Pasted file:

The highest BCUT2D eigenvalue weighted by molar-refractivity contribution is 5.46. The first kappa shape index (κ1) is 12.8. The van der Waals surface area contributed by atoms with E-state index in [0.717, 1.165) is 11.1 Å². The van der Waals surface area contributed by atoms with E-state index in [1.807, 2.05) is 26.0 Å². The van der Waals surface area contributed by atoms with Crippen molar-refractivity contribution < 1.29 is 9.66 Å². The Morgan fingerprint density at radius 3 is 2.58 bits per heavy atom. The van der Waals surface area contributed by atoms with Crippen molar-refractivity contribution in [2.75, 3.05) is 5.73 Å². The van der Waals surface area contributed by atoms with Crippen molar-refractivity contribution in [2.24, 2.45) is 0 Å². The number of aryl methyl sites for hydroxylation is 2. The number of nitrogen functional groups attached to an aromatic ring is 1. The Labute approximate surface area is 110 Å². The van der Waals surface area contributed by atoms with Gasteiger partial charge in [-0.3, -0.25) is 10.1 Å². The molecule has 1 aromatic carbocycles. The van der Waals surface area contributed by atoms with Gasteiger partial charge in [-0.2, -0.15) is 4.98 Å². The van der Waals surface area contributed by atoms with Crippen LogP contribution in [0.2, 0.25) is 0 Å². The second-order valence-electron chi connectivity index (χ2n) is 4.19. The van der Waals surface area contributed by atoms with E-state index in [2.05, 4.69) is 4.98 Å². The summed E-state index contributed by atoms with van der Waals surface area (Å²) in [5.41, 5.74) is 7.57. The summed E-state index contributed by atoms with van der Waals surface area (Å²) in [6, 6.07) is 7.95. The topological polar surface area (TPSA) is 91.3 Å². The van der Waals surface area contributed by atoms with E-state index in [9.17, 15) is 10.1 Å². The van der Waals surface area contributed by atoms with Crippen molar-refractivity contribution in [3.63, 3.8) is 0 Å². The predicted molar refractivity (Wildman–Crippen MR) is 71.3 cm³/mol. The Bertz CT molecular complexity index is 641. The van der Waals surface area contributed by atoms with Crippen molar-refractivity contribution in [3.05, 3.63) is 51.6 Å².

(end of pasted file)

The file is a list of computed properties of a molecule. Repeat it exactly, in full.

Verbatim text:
The highest BCUT2D eigenvalue weighted by molar-refractivity contribution is 5.46. The first kappa shape index (κ1) is 12.8. The van der Waals surface area contributed by atoms with E-state index in [0.717, 1.165) is 11.1 Å². The van der Waals surface area contributed by atoms with E-state index in [1.807, 2.05) is 26.0 Å². The van der Waals surface area contributed by atoms with Crippen molar-refractivity contribution < 1.29 is 9.66 Å². The Morgan fingerprint density at radius 3 is 2.58 bits per heavy atom. The van der Waals surface area contributed by atoms with Crippen molar-refractivity contribution in [2.75, 3.05) is 5.73 Å². The van der Waals surface area contributed by atoms with Crippen molar-refractivity contribution in [2.24, 2.45) is 0 Å². The number of aryl methyl sites for hydroxylation is 2. The number of nitrogen functional groups attached to an aromatic ring is 1. The Labute approximate surface area is 110 Å². The van der Waals surface area contributed by atoms with Gasteiger partial charge in [-0.3, -0.25) is 10.1 Å². The molecule has 1 aromatic carbocycles. The van der Waals surface area contributed by atoms with Gasteiger partial charge in [-0.2, -0.15) is 4.98 Å². The van der Waals surface area contributed by atoms with Crippen LogP contribution in [0.2, 0.25) is 0 Å². The second-order valence-electron chi connectivity index (χ2n) is 4.19. The van der Waals surface area contributed by atoms with E-state index in [2.05, 4.69) is 4.98 Å². The summed E-state index contributed by atoms with van der Waals surface area (Å²) in [5.41, 5.74) is 7.57. The summed E-state index contributed by atoms with van der Waals surface area (Å²) in [6, 6.07) is 7.95. The topological polar surface area (TPSA) is 91.3 Å². The van der Waals surface area contributed by atoms with E-state index in [9.17, 15) is 10.1 Å². The van der Waals surface area contributed by atoms with Crippen molar-refractivity contribution in [3.63, 3.8) is 0 Å². The predicted molar refractivity (Wildman–Crippen MR) is 71.3 cm³/mol. The Bertz CT molecular complexity index is 641. The van der Waals surface area contributed by atoms with Crippen molar-refractivity contribution in [3.05, 3.63) is 51.6 Å².